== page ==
As if in response to all the tomato-throwing from last week, MSNBC circulated a press release at the top of this week declaring victory for “The Rachel Maddow Show,” calling it the top-rated news show in the target 25-54 demo for the first quarter of 2019. According to Nielsen data, Maddow’s show drew 549,000 viewers on average in the demo, edging out Hannity's 547,000.
Keep in mind that networks boil down ratings data in ways that depict them in the best light possible, and those results are awfully close. In total viewers, “Hannity” drew an average of 3.12 million viewers during the first quarter to the 3.05 million watching “The Rachel Maddow Show.” MSNBC came in second place to beat CNN, as it has for some time now.
Overall, then, Maddow’s successes prove she was doing everything right, business-wise . . . until the Mueller investigation concluded. In a four-page summary released by Attorney General William Barr, citing that the report found no evidence of collusion but came to no conclusions on obstruction of justice claims, Maddow’s angle suddenly looked foolish. But what can one do when one has pushed one's chips to the center of the table, except insist on seeing the full hand?
On the Monday following the release of Barr’s memo, “The Rachel Maddow Show” opened with a laundry list of unanswered questions. Her monologues throughout that week continued to pound the drum on the fact that we hadn’t seen the entire report, and wonder what it could be hiding.
As someone who only occasionally watches Maddow, a marathon viewing of these episodes back-to-back was a little bit like being trapped in a corner of the party with the smartest and least interesting person in the room and noticing the rest of the people you came with had escaped.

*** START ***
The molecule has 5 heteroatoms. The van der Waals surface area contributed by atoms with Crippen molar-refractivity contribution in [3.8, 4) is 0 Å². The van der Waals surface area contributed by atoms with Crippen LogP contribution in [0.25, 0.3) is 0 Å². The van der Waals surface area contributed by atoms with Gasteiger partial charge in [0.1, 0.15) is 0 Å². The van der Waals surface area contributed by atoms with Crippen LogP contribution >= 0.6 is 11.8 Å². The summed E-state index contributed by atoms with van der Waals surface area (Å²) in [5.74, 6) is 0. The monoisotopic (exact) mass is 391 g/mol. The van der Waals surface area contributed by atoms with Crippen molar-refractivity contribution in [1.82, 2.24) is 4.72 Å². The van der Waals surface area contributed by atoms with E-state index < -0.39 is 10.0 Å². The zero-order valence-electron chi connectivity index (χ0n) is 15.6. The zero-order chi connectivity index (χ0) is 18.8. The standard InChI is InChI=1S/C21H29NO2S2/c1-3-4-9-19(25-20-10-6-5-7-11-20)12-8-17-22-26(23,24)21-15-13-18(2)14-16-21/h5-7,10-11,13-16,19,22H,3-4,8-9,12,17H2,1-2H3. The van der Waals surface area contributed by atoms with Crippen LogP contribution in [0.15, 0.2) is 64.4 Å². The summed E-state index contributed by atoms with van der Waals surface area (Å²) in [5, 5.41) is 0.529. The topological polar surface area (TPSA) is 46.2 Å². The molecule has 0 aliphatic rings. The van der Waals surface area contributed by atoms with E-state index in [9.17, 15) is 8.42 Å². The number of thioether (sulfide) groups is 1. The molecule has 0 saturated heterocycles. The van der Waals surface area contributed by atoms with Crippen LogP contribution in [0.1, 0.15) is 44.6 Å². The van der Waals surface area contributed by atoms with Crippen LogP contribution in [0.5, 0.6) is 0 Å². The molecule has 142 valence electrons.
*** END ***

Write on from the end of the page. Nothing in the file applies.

And the drubbing from those who turned to Maddow initially was merciless and thorough. “Turning on her show this week was like discovering a Facebook friend is on the verge of a nervous breakdown,” wrote Slate’s Willa Paskin. National Review’s Rich Lowry was, unsurprisingly, not as kind.
Rolling Stone’s Matt Taibbi describes the pivot as a “massive machinery of ass-covering,” and notably, he does so as part of his explanation of why he chose Maddow to share the cover of his upcoming book “Hate Inc.” with Hannity.
“Rachel Maddow is not on the cover of this book because of anything she did by mistake, because Russiagate turned out to be a bad guess. She’s on the cover because of what she did on purpose,” he says, which is to transform into “a towering patriotic media cudgel, a depressingly exact mirror of Hannity.”
To return to those original TV industry advice columns, here’s where that guidance goes awry.
For one thing, the differences between Maddow and Hannity are many. Hannity doesn’t need facts to win his audience. He mines fear, and all he needs to succeed is to uncover a fresh vein of it and start digging. As the lead Trump whisperer at Fox, the president keeps him amply supplied with the stuff — which he’s all too happy to season with liberal-bashing and a wide assortment of nonsensical connivances involving Barack Obama and Hillary Clinton — to serve up buffet-style.